Re: Navigation question

From: dawn <>
Date: 26 Feb 2007 07:58:49 -0800
Message-ID: <>

On Feb 26, 8:28 am, "Walt" <> wrote:
> "dawn" <> wrote in message
> > On Feb 23, 10:10 am, "Walt" <> wrote:
> > > "dawn" <> wrote in message
> > ><snip> My questions are regarding
> > > > layer 7, where "logical navigation" of a database might take place.
> > > > Does that work for you? --dawn
> > > what do you mean by "OSI layers?" Are you talking about layers of
> > > protocols?
> > First, I'll grant that the OSI layers are not in my area of expertise,
> > so I might very well have this wrong. I am talking specifically of
> > the 7 layers (of protocols) identified as the "OSI layers."
> Could you list the layers, and give a link to a web page that describes
> them?

I just did a google and I'm not sure whether you had trouble finding a link or if this is a test to see which link I would choose. We can start with

If I had been quizzed, I would have gotten the top, the bottom, and a few others by name, but I have never studied nor memorized these layers. I only referred to them in order to get the focus of the question on the application layer.

> > Given
> > these 7 layers, I am not then talking about taking any one of these
> > layers and further subdividiing it by protocol, but simply referring
> > to it so that it is clear (that obviously did not work) that I'm
> > talking about the Application Layer.
> > > If so, it seems to me that application to
> > > database theory is limited to the areas where data is exchanged in some
> sort
> > > of formal protocol.
> > Surely not. Database theory is highly relevant to conceptual
> > modeling, outside of this list of 7 layers, as well as to the
> > interface between developer and DBMS, for example. While there are
> > surely some here who have an interest in data in some machine-readable
> > format that might not be all that useful for human eyes or application
> > programmers, I'm interested in Layer 7, the Application Layer. Again,
> > I am not bringing this in so that we can discuss protocols within that
> > layer, simply so that it is clear I'm not talking about "physical
> > navigation."
> Two responses:
> First, fair enough. But I think it's also correct for you to modify your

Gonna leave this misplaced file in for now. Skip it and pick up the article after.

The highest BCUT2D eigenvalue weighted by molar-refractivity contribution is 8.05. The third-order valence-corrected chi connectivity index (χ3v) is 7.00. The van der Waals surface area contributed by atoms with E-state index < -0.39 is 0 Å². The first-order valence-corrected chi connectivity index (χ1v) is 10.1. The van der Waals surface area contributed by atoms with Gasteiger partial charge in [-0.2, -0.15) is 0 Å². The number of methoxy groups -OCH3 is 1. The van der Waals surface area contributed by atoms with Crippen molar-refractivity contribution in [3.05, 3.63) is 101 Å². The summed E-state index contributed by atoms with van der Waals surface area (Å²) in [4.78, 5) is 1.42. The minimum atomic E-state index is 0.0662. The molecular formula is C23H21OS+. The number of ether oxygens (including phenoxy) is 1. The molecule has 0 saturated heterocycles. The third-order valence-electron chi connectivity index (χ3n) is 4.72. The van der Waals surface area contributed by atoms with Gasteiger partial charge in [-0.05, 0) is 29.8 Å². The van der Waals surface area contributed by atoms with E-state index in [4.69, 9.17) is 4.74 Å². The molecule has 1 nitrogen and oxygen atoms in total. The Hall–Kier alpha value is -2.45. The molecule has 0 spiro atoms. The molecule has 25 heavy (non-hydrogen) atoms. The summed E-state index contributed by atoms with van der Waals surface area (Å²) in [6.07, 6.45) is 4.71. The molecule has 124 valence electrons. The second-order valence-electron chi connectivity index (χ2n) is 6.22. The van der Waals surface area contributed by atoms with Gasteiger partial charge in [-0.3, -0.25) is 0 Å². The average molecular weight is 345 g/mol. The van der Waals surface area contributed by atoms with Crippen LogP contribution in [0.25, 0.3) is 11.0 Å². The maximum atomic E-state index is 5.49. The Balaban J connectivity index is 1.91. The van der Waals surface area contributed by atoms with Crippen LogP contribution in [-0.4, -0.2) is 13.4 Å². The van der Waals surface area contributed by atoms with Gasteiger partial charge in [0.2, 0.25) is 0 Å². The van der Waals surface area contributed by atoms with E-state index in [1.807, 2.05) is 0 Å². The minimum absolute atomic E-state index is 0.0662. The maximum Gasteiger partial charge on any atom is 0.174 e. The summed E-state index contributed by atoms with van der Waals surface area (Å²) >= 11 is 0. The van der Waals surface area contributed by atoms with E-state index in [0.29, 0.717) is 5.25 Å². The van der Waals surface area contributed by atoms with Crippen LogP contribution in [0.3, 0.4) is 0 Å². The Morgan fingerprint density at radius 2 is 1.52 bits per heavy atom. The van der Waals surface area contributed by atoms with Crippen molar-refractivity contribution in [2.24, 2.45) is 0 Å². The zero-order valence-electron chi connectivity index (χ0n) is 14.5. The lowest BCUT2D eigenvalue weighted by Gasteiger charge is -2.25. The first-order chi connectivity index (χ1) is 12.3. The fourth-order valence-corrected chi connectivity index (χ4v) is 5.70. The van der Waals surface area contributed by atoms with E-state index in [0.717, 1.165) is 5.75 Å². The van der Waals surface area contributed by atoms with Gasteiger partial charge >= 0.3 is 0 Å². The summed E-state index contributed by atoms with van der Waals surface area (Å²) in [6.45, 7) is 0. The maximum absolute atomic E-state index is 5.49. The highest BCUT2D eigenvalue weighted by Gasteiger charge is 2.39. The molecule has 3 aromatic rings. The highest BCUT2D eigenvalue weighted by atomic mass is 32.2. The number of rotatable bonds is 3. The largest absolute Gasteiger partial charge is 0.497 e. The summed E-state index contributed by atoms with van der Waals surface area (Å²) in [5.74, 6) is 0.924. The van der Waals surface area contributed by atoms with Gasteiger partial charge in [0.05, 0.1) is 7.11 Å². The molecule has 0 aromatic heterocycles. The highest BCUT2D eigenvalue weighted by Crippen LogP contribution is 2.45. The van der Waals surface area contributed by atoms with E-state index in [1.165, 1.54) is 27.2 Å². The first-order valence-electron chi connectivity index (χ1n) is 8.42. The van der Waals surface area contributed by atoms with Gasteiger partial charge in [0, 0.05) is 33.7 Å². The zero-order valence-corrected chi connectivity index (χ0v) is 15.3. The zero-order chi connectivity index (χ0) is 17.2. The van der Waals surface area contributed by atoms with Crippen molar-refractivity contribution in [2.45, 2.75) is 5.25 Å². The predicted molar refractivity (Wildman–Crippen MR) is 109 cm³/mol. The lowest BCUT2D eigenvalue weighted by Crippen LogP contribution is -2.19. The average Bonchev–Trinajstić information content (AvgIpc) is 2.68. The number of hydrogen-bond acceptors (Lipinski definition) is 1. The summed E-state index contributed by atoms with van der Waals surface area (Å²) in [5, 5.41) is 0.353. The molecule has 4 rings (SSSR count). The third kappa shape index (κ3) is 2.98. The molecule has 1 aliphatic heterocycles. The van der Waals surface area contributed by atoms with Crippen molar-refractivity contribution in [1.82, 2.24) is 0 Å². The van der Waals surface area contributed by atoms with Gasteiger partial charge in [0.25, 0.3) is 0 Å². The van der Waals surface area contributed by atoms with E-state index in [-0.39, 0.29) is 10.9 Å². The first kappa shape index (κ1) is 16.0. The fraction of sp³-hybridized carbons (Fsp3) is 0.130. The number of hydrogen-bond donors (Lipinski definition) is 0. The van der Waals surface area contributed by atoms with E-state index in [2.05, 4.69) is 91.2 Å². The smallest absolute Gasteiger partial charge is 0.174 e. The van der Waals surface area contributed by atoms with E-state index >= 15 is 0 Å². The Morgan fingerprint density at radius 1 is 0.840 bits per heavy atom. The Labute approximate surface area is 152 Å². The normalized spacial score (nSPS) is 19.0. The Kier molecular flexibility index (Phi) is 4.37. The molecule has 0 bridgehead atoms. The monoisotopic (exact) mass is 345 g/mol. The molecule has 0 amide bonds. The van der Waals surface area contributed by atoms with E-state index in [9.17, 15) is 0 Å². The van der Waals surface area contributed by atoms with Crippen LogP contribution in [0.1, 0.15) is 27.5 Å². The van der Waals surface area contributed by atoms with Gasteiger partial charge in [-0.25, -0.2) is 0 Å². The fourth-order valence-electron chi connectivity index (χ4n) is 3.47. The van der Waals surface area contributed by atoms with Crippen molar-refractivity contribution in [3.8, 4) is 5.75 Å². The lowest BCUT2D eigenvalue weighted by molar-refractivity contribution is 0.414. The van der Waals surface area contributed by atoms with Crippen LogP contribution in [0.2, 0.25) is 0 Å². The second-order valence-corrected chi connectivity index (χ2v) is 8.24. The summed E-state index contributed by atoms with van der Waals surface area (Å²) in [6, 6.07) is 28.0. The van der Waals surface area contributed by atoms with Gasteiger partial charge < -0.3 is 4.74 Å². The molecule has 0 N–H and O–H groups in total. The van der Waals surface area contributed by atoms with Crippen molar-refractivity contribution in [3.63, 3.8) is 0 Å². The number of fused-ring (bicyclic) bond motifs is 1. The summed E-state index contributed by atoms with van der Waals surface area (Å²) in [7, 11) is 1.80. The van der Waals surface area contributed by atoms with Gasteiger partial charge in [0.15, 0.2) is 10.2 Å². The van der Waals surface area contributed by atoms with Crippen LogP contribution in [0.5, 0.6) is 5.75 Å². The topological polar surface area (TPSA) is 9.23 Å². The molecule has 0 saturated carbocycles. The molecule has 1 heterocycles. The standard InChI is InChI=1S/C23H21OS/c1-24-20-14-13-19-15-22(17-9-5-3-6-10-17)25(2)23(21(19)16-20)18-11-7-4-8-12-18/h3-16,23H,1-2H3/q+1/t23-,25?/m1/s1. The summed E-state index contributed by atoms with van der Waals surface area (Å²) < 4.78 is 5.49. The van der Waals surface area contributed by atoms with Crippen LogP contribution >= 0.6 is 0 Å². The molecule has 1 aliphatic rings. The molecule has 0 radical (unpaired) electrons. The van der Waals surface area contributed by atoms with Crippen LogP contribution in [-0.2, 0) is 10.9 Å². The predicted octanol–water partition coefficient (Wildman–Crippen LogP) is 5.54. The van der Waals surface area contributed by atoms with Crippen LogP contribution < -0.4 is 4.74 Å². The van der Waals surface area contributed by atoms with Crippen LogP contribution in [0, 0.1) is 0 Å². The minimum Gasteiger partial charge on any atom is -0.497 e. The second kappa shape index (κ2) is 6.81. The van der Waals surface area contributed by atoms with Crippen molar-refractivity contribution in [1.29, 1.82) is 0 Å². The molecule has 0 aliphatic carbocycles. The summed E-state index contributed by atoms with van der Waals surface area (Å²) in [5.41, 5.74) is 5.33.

> original comment regarding Codd, Date, and Pascal "frowning on navigation"
> to apply to "navigation within the database".

That is what I intended -- database navigation (but not necessarily strictly DBMS navigation). BTW, I didn't mention Pascal. I included JOG as the third.

> Any navigation a programmer
> does entirely within the application is not relevant to the comments Cdd,
> Date, and Pascal have made regarding database data.

Really? I thought they were opposed to "database navigation" in general, whether the application is navigating its way through the data or the DBMS is, or some combination. Hmmm. Perhaps one difficulty with the terms is that I consider DBMS specifications related to any application suite to be "part of" that application suite.

> Conceptual modeling of data is not necessarily directly relevant to database
> theory.

OK. Logical data modeling is directly relevant to database theory. Conceptual modeling is directly relevant to logical modeling. IIRC both were considered relevant to cdt in the charter. Thanks. --dawn

> Conceptual modeling of data is directly relvant to data management.
> Database theory (and practice) is directly relevant to data management.
> So, indirectly, conceptual modeling of data and database theory will be
> relevant to each other. But it's useful to be explicit about data
> management as the bridge between them.
<snip> Received on Mon Feb 26 2007 - 16:58:49 CET

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